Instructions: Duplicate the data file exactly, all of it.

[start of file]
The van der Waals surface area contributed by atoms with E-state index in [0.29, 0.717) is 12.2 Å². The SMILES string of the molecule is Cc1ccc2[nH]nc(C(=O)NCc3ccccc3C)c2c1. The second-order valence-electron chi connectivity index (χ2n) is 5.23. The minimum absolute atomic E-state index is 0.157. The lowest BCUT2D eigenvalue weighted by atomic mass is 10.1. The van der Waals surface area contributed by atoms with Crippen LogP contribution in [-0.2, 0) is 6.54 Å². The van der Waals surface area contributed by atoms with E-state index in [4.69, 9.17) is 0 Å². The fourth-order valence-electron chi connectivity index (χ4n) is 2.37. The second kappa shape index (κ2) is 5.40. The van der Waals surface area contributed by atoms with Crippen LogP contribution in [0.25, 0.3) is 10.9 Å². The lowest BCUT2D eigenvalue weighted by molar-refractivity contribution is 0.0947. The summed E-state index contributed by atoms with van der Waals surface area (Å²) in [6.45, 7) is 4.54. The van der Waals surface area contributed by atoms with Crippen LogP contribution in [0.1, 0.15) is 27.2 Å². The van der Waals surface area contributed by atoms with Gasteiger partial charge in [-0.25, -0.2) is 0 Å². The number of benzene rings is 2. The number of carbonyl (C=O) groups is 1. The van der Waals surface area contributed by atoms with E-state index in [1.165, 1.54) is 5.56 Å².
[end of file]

The van der Waals surface area contributed by atoms with E-state index in [0.29, 0.717) is 12.2 Å². The SMILES string of the molecule is Cc1ccc2[nH]nc(C(=O)NCc3ccccc3C)c2c1. The second-order valence-electron chi connectivity index (χ2n) is 5.23. The minimum absolute atomic E-state index is 0.157. The lowest BCUT2D eigenvalue weighted by atomic mass is 10.1. The van der Waals surface area contributed by atoms with Crippen LogP contribution in [-0.2, 0) is 6.54 Å². The van der Waals surface area contributed by atoms with E-state index in [4.69, 9.17) is 0 Å². The fourth-order valence-electron chi connectivity index (χ4n) is 2.37. The second kappa shape index (κ2) is 5.40. The van der Waals surface area contributed by atoms with Crippen LogP contribution in [0.25, 0.3) is 10.9 Å². The lowest BCUT2D eigenvalue weighted by molar-refractivity contribution is 0.0947. The summed E-state index contributed by atoms with van der Waals surface area (Å²) in [6.45, 7) is 4.54. The van der Waals surface area contributed by atoms with Crippen LogP contribution in [0.1, 0.15) is 27.2 Å². The van der Waals surface area contributed by atoms with Gasteiger partial charge in [-0.25, -0.2) is 0 Å². The number of benzene rings is 2. The number of carbonyl (C=O) groups is 1. The van der Waals surface area contributed by atoms with E-state index in [1.165, 1.54) is 5.56 Å².